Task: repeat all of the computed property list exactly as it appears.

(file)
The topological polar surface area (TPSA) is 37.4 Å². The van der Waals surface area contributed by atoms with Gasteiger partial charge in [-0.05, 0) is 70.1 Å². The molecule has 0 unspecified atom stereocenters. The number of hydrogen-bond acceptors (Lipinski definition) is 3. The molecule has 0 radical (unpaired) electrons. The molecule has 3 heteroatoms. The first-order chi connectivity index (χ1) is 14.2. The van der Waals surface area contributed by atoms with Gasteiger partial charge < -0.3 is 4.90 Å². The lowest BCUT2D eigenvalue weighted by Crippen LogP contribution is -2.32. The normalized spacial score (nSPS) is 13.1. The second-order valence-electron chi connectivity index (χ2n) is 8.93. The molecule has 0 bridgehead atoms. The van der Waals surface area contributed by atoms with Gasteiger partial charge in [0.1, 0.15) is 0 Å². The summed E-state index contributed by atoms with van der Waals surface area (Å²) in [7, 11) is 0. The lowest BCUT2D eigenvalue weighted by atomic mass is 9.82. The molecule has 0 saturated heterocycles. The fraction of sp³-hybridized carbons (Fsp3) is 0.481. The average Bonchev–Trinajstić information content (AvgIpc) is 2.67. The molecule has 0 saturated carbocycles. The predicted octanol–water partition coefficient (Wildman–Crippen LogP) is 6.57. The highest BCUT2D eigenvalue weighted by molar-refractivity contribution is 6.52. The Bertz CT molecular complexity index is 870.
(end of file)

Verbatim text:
The topological polar surface area (TPSA) is 37.4 Å². The van der Waals surface area contributed by atoms with Gasteiger partial charge in [-0.05, 0) is 70.1 Å². The molecule has 0 unspecified atom stereocenters. The number of hydrogen-bond acceptors (Lipinski definition) is 3. The molecule has 0 radical (unpaired) electrons. The molecule has 3 heteroatoms. The first-order chi connectivity index (χ1) is 14.2. The van der Waals surface area contributed by atoms with Gasteiger partial charge < -0.3 is 4.90 Å². The lowest BCUT2D eigenvalue weighted by Crippen LogP contribution is -2.32. The normalized spacial score (nSPS) is 13.1. The second-order valence-electron chi connectivity index (χ2n) is 8.93. The molecule has 0 bridgehead atoms. The van der Waals surface area contributed by atoms with Gasteiger partial charge in [0.1, 0.15) is 0 Å². The summed E-state index contributed by atoms with van der Waals surface area (Å²) in [7, 11) is 0. The lowest BCUT2D eigenvalue weighted by atomic mass is 9.82. The molecule has 0 saturated heterocycles. The fraction of sp³-hybridized carbons (Fsp3) is 0.481. The average Bonchev–Trinajstić information content (AvgIpc) is 2.67. The molecule has 0 saturated carbocycles. The predicted octanol–water partition coefficient (Wildman–Crippen LogP) is 6.57. The highest BCUT2D eigenvalue weighted by molar-refractivity contribution is 6.52. The Bertz CT molecular complexity index is 870.